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mvassilev
mvassilev


Responsible
Undefeatable Hero
posted December 25, 2009 08:24 AM

Quote:
Mock all you like, a society where basic needs could be met for every single person but aren't is not well-functioning.
I reject the idea of "needs", as it's very subjective. A society as prosperous as that in the US is successful. Period.

As for what kind of health care system I'd like - I want to see more focus on personal responsibility. For example, health savings accounts - people saving for their own health needs is good. Insurance itself needs to be cut back upon - there should only be catastrophic health insurance. After all, the goal is to spread risk, so it makes no sense to cover routine things that everyone knows will happen (like regular visits to the doctor, etc). Then, it'll just be reducing the impact of having to pay for an expensive (and, on average, unlikely) illness. Your car insurance doesn't cover oil changes, so why should health insurance cover routine checkups? It's only adding to the cost unnecessarily.
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Binabik
Binabik


Responsible
Legendary Hero
posted December 25, 2009 08:51 AM

Quote:
Your car insurance doesn't cover oil changes, so why should health insurance cover routine checkups? It's only adding to the cost unnecessarily.


What if the oil change averts having to overhaul the engine? There's a very valid logic to both sides of that, but I don't know what the number crunching says about it. I wouldn't trust any numbers I see on it anyway because of the politics involved and the difficulty in estimating such numbers.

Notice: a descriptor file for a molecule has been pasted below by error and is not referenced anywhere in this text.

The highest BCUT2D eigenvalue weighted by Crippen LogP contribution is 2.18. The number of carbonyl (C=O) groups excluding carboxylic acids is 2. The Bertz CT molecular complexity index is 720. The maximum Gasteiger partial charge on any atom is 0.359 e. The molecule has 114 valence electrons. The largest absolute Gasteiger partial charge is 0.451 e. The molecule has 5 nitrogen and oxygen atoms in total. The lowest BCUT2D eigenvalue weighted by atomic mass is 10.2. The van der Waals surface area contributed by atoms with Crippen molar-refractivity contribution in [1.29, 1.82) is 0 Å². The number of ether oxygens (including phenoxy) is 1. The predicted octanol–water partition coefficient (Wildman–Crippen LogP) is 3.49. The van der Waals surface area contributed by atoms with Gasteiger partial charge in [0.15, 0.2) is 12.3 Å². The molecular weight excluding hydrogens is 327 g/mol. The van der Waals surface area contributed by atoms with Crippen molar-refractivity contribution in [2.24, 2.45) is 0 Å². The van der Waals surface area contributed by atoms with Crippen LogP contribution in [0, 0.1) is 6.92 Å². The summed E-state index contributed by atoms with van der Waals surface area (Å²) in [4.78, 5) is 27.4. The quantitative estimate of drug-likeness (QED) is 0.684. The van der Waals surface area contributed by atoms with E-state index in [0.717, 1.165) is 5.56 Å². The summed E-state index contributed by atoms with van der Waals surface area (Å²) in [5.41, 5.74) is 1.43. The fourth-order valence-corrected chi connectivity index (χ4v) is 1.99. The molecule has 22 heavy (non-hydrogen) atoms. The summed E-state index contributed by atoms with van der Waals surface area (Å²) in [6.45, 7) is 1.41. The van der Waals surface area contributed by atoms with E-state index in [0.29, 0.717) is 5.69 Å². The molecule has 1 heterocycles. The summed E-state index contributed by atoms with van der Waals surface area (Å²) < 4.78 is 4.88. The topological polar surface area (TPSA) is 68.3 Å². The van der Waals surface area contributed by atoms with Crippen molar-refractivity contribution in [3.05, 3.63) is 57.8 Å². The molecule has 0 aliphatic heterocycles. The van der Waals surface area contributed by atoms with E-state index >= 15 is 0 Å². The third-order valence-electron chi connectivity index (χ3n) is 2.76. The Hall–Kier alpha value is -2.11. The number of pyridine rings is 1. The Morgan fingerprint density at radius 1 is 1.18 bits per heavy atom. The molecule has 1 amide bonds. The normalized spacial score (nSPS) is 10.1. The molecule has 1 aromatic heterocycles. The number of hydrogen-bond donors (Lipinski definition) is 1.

In general, I'm all for preventive health care, but I have no idea how to implement such a thing and who should pay for it.

But this gets very close to a big problem with the current system ... people who take no personal responsibility and take advantage of the system. For example going to the emergency room of the hospital for a headache, all at tax payers expense. There are a lot of people who have no regular doctor, but instead go to the emergency room for everything.

My sister asked our family doctor about health care reform and he replied outright that it wouldn't work. One of the reasons he cited was that it didn't give people a vested interest and didn't contain any provisions for personal responsibility. The example he gave was a patient who weighed 300 pounds, was a couch potato, ate like crap, and was severely diabetic. She didn't do a damn thing to improve her health, get exercise or eat right. She didn't even take her diabetic medicine regularly, nor test her blood sugar like she should. So she just kept coming back to the doctor more and more often with ever increasing and more expensive problems, and expected taxpayers to pay for it all.